JA-SIG Conference: Matt Asay Keynote

> “Connected world, Connected Software”, “Open source produces better software” (81% of respondents via Gartner)

Matt’s perspective on focusing innovation on the “last mile” plays well with my thoughts on focusing on delivering institutional value. It’s interesting in that he combines that perspective with the pitch that open-source empowers you to build software to suit your needs, as opposed to being at the mercy of a vendor. For all that we spend time trying to prevent forking (in a good way :), I do agree with his perspective that forking is perhaps the definitive open-source right.

2 interesting facts mentioned:

> Research shows that 85-100% of core development work is done by less than 15 core developers. 55% of projects get no outside involvement, 72% have less than 2 developers.

The implication of this seems to be a need for projects to enable “drive by development” to gradually expand the circle of contributors. Modular architectures, anything that enables the same people who would contribute small patches or other pieces.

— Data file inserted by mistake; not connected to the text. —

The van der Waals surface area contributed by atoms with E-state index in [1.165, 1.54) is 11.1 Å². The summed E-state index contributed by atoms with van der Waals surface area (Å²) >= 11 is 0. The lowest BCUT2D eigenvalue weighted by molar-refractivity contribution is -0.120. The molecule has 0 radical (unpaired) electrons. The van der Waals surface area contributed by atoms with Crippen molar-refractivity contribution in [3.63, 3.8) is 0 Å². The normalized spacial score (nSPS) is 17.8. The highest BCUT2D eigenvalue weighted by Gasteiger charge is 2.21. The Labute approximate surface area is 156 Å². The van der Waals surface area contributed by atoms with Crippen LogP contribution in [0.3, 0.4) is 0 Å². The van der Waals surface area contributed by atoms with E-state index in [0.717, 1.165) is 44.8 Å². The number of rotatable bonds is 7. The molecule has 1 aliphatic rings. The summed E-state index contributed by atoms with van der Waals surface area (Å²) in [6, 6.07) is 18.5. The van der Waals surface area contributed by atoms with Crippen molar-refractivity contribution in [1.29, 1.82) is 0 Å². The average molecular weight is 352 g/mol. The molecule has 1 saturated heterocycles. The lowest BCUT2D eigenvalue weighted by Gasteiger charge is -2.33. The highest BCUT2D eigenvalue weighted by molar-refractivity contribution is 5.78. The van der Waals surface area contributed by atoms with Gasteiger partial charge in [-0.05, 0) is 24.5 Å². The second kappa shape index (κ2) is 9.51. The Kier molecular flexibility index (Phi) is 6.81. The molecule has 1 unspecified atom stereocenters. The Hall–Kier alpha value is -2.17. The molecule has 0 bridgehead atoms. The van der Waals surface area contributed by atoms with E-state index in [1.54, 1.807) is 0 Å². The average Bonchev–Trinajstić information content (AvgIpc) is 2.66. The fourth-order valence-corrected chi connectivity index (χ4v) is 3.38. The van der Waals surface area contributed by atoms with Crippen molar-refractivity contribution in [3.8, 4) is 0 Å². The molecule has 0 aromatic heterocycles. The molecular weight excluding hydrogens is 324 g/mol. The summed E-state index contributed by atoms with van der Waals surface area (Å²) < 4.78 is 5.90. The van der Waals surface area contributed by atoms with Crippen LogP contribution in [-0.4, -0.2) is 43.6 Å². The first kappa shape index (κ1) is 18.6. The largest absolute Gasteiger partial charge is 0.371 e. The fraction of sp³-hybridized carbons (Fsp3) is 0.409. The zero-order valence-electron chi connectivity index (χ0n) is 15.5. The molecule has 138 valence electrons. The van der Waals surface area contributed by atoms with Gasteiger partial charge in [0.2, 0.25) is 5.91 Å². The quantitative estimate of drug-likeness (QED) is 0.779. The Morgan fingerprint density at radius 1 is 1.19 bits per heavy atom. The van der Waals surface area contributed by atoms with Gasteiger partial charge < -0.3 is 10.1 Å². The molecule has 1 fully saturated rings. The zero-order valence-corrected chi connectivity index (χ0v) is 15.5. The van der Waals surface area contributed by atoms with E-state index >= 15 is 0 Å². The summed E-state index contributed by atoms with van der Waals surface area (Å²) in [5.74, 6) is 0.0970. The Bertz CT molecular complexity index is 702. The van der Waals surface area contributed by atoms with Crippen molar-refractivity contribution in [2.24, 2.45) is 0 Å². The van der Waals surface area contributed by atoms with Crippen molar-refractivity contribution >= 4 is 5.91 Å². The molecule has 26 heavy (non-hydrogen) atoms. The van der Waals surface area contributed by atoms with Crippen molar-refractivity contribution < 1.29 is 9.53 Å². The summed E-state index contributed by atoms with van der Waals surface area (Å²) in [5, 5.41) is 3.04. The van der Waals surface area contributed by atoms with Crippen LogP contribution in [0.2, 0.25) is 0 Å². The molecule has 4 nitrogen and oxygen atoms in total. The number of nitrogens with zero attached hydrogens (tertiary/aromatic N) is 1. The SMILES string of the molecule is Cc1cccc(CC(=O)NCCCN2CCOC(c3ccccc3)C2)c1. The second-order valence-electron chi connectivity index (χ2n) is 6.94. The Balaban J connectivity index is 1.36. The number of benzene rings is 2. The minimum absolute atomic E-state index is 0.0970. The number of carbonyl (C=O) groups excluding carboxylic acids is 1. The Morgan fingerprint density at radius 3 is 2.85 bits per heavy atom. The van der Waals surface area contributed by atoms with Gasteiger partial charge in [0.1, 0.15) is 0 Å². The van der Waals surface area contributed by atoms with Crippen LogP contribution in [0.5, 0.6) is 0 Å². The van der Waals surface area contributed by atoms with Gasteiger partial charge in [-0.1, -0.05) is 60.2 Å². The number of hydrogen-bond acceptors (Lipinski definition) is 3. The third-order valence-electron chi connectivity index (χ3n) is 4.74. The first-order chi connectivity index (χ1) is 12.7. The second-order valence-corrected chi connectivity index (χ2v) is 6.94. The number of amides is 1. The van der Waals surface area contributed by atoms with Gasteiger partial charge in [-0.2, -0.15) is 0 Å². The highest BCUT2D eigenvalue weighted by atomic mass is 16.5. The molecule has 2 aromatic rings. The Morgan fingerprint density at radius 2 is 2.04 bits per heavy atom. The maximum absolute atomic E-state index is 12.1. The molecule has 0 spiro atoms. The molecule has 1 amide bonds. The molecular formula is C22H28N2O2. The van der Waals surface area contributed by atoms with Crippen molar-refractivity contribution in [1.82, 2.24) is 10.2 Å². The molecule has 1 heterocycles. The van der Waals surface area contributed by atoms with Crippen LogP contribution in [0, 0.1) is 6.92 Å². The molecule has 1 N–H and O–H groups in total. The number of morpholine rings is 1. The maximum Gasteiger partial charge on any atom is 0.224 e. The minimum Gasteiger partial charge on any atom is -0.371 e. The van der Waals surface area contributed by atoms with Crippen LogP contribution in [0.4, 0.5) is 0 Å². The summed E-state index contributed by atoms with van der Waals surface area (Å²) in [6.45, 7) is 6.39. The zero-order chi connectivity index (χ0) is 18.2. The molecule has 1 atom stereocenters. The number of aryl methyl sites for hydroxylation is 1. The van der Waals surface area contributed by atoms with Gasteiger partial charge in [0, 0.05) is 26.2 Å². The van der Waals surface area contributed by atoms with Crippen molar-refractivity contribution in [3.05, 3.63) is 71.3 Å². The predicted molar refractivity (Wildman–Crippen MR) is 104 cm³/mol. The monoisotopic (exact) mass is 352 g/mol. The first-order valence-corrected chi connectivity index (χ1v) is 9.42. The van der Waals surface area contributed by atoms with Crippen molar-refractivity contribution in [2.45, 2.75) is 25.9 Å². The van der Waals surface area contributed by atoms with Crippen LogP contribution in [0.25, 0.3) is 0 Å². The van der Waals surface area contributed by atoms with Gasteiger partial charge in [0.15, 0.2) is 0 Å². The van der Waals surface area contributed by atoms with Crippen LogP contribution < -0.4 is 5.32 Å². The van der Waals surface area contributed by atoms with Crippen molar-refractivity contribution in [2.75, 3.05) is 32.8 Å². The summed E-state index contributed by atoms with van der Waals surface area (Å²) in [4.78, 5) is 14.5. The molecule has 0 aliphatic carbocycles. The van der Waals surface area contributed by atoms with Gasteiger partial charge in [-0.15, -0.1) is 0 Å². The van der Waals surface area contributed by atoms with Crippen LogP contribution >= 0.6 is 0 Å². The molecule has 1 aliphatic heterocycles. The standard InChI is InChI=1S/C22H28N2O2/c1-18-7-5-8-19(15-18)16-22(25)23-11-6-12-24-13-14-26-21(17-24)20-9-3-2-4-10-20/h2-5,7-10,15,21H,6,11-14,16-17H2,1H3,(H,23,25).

70% GPL “marketshare” for licensing in open-source. It’s funny that as a Java developer, Apache looms so large, but that’s an interesting number to consider in terms of the dynamics of free software. Also, given the uncertainties behind Apache+GPL, makes uPortal’s new-BSD license possibly more of an asset than we would have thought.

Conclusion: “Capitalist Manifesto.” Matt posits that open-source has a huge opportunity in higher education. Both because open-source is easiest to examine, teach, and learn from, but also because we have more interest and ability to share — administrative IT systems typically aren’t a differentiator in Higher Education…

Matt has 10 commandments:

1. engage and put community before cash
2. don’t treat communities like tools
3. don’t make open-source a gimmick
4. partner with community/commercial projects
5. respect the norms of open-source, and community culture
6. fit the license to the desired outcome
7. don’t expect open-source to be easy or a panacea, it will amplify successes *and* failures
8. innovate on and with open-source communities
9. encourage students to experiment
10. start today